Transcript: Mallard On Memos & Nats. Internal Divisions
Interviewed By Alastair Thompson August 29th
Transcribed Sept. 4, 2005 by Rosalea Barker & Alastair Thompson
Note: This interview was conducted on Monday afternoon the day after Ruth Laugesen broke the leaky National Party memos story in the Sunday Star Times - and the day that Don Brash made his Race Relations speech in Whangarei.
Mallard: It was clear that he is trying to divert away from the division which has been caused by the fact that his agenda and the people who have been pushing him and supporting him has been revealed. I think this speech is one which is trying to divert voters away from the internal party divisions in the National Party.
Q: That's interesting speculation. That's what I've been wondering about, too. Do you think that there are deep divisions in the National Party?
Mallard: Clearly there are internal divisions. It's clear that Don Brash was put in place by people who were supportive more of the ACT point of view than sort of a centrist, whole of New Zealand, traditional, liberal National Party point of view. And there was a lot of of anxiety when it happened… I think that Bill English's people didn't expect to lose and did. And there has clearly been simmering anxiety there ever since. There is the Simon Power think-tank which is sort of sitting there working for him. Clearly others, including John Key, Gerry Brownlee, are waiting for Brash to fall over.
Q: Were you surprised at all with the degree of irony in the revelations at the weekend in the Sunday Star-Times?
Mallard: I don't think any of us were really surprised. I mean I think that most of us knew that that was the intent. I think some of us were surprised that all of this came out before and not after the election.
Q: The National Party is claiming that this is the result of of dirty tricks, presumably attempting to point the finger at the Labour Party? This isn't something that you had any hint of?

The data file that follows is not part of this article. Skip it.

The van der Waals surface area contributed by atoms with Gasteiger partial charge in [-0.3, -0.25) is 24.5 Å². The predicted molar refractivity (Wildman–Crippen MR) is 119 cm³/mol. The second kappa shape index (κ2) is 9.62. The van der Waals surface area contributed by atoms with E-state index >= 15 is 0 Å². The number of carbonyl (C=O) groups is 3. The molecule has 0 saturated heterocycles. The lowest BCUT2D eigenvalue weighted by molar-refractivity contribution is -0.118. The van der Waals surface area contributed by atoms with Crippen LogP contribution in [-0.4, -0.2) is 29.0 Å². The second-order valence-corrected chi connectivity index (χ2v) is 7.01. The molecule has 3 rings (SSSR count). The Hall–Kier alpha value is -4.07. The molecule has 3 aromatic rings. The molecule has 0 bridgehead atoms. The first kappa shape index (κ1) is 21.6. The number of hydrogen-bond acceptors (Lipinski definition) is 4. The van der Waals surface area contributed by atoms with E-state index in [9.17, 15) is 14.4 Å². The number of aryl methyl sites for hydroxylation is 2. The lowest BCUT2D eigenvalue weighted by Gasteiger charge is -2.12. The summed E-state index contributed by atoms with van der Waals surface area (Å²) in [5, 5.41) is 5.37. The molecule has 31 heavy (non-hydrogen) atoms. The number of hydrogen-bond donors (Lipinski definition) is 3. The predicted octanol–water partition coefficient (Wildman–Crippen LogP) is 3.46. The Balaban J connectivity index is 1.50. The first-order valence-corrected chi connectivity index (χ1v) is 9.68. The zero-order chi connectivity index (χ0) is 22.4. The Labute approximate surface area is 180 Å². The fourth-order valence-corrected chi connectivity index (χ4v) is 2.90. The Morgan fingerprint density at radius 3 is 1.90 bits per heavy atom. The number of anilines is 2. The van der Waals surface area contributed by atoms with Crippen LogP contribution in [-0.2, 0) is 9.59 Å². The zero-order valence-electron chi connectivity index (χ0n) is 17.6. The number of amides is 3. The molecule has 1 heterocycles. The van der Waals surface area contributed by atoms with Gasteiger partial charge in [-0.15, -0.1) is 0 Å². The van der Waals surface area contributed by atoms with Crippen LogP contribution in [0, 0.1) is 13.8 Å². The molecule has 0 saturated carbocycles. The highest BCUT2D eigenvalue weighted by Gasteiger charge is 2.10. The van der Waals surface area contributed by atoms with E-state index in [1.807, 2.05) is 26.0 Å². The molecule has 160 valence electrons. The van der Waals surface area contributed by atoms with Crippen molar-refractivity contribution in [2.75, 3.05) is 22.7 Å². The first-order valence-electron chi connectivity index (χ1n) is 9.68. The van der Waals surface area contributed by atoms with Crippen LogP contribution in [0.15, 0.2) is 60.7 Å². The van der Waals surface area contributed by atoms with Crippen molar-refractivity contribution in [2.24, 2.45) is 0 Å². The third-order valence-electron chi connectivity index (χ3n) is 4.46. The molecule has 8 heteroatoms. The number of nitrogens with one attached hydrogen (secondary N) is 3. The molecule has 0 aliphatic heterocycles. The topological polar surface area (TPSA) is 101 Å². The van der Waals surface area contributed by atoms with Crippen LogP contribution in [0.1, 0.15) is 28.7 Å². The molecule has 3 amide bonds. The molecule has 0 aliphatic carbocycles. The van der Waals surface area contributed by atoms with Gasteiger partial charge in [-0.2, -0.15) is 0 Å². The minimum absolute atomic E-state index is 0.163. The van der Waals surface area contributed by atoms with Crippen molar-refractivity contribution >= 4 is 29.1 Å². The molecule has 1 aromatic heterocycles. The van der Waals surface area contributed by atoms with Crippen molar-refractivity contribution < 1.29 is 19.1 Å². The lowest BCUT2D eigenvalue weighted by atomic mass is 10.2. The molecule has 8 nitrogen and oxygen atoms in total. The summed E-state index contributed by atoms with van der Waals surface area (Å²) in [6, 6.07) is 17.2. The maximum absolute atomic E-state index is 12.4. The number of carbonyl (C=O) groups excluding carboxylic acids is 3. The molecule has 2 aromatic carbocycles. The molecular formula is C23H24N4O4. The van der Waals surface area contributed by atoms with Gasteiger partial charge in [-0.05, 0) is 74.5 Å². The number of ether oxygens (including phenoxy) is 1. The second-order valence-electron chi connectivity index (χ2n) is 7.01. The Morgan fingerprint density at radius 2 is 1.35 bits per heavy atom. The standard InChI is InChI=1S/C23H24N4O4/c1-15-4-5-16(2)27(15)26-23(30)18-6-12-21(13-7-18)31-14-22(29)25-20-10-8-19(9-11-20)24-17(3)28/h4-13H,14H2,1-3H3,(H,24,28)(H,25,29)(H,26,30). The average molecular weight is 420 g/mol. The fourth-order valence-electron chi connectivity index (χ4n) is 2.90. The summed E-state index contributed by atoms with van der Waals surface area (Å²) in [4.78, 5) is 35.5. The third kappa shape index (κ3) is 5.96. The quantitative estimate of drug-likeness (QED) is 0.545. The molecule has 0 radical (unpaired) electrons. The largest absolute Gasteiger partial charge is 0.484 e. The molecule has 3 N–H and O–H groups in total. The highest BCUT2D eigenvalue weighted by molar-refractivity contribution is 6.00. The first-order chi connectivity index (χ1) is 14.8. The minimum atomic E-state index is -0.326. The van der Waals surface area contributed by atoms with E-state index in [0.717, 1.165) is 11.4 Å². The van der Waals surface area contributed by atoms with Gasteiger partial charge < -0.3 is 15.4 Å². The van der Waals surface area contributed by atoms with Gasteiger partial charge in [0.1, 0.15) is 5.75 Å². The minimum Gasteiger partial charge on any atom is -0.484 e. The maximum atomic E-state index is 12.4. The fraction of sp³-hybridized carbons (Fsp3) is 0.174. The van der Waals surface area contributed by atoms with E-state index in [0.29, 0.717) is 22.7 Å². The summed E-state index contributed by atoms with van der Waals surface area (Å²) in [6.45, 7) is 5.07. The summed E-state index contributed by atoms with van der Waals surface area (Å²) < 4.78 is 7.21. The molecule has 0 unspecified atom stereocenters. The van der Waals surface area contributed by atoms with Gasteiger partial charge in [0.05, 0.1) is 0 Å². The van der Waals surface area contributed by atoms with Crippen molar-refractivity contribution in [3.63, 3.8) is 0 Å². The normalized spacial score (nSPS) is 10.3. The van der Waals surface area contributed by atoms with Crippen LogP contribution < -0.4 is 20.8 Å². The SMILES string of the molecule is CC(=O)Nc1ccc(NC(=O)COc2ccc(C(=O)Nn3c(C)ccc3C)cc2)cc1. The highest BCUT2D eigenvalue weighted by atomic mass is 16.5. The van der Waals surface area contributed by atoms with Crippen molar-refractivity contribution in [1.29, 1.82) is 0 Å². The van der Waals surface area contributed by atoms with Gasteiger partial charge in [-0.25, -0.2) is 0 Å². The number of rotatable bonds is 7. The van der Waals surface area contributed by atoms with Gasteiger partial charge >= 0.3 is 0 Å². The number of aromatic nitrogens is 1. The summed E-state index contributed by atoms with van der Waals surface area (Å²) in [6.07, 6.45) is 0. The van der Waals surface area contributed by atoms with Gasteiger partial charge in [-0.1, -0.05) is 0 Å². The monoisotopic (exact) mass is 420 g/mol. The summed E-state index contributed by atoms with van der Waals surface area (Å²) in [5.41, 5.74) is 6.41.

Mallard: That's something, of course, I wouldn't want to comment on at all. This is obvious. You don't have to be a rocket scientist to work out that this has a National Party source.
Q: In terms of the Business Roundtable's interest in race relations. Do you have any idea why they think it is something that they want to inject their nose into?
Mallard: The Roundtable has and it always has had a far-right agenda, and I think they're willing to use any tool, even if it involves dividing New Zealand, in order to fulfill the economic policies that are on their agenda.
Clearly Don Brash is their person for doing that. And I think it is just a divisive negative message that we've seen from Roger Kerr for a very long time.
Q: A lot of these emails show a quite definite plan to first install Don Brash and then pursue this race relations agenda…
Mallard: Internationally, there is experience, especially at immigrant bashing and highlighting race relations by parties of the right. Sometimes the very far right. I think as far as the Business Roundtable is concerned, that's not their agenda in itself. Their real agenda is the economic policies of Ruth Richardson and Roger Douglas.
Q: In that regard, does it seem a bit odd that they seem to have achieved so little in terms of National's economic policy as announced?
Mallard: Well, National haven't really announced a substantive economic policy. Even if you look at their fiscal policy. The so-called Alternative Budget that they put out before the tax-cut announcement. There's just no depth in it at all. It's a very scrappy little exercise. I think…. well you can't tell whether they're just ignorant and not well prepared, or whether in fact it's a deliberate approach on the part of Brash not to tell people the full story before an election.
Q: The other possibility, of course, is that Brash is not really in any way influencing the economic policy of the National Party and that is being driven by moderates?
Mallard: I think Brash will drive their policies, not their published policy. Even if he's…if you want to be generous with him… it might be that he's not on top of the policy. We've seen a few examples of that recently, but I think that deep down when it comes to the economic policy he does know what he's doing and it is something which most New Zealanders wouldn't really contemplate.
Q: Thank you very much.
Mallard: Okay. Thanks. Bye.